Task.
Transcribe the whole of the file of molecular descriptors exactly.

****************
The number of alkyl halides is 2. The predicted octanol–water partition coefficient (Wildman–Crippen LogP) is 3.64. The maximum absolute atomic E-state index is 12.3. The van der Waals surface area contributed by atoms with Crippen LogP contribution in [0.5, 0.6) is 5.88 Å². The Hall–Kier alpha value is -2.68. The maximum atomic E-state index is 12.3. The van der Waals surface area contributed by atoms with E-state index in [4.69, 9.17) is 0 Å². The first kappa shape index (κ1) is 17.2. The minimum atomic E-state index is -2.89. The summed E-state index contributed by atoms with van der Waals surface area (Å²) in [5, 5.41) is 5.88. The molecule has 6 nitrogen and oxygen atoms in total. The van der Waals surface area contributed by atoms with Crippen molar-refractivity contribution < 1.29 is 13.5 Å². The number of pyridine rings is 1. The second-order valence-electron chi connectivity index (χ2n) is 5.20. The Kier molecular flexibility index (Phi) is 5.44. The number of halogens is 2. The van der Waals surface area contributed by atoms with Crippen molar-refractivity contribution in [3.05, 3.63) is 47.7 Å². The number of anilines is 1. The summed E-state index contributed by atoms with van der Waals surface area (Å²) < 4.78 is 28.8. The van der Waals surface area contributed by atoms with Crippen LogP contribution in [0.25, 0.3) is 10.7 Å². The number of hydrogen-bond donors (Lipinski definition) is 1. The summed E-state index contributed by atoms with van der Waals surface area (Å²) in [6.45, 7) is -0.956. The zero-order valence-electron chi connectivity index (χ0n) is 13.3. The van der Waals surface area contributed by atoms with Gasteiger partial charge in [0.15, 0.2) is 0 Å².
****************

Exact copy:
The number of alkyl halides is 2. The predicted octanol–water partition coefficient (Wildman–Crippen LogP) is 3.64. The maximum absolute atomic E-state index is 12.3. The van der Waals surface area contributed by atoms with Crippen LogP contribution in [0.5, 0.6) is 5.88 Å². The Hall–Kier alpha value is -2.68. The maximum atomic E-state index is 12.3. The van der Waals surface area contributed by atoms with E-state index in [4.69, 9.17) is 0 Å². The first kappa shape index (κ1) is 17.2. The minimum atomic E-state index is -2.89. The summed E-state index contributed by atoms with van der Waals surface area (Å²) in [5, 5.41) is 5.88. The molecule has 6 nitrogen and oxygen atoms in total. The van der Waals surface area contributed by atoms with Crippen molar-refractivity contribution < 1.29 is 13.5 Å². The number of pyridine rings is 1. The second-order valence-electron chi connectivity index (χ2n) is 5.20. The Kier molecular flexibility index (Phi) is 5.44. The number of halogens is 2. The van der Waals surface area contributed by atoms with Crippen molar-refractivity contribution in [3.05, 3.63) is 47.7 Å². The number of anilines is 1. The summed E-state index contributed by atoms with van der Waals surface area (Å²) < 4.78 is 28.8. The van der Waals surface area contributed by atoms with Crippen LogP contribution in [0.25, 0.3) is 10.7 Å². The number of hydrogen-bond donors (Lipinski definition) is 1. The summed E-state index contributed by atoms with van der Waals surface area (Å²) in [6.45, 7) is -0.956. The zero-order valence-electron chi connectivity index (χ0n) is 13.3. The van der Waals surface area contributed by atoms with Gasteiger partial charge in [0.15, 0.2) is 0 Å².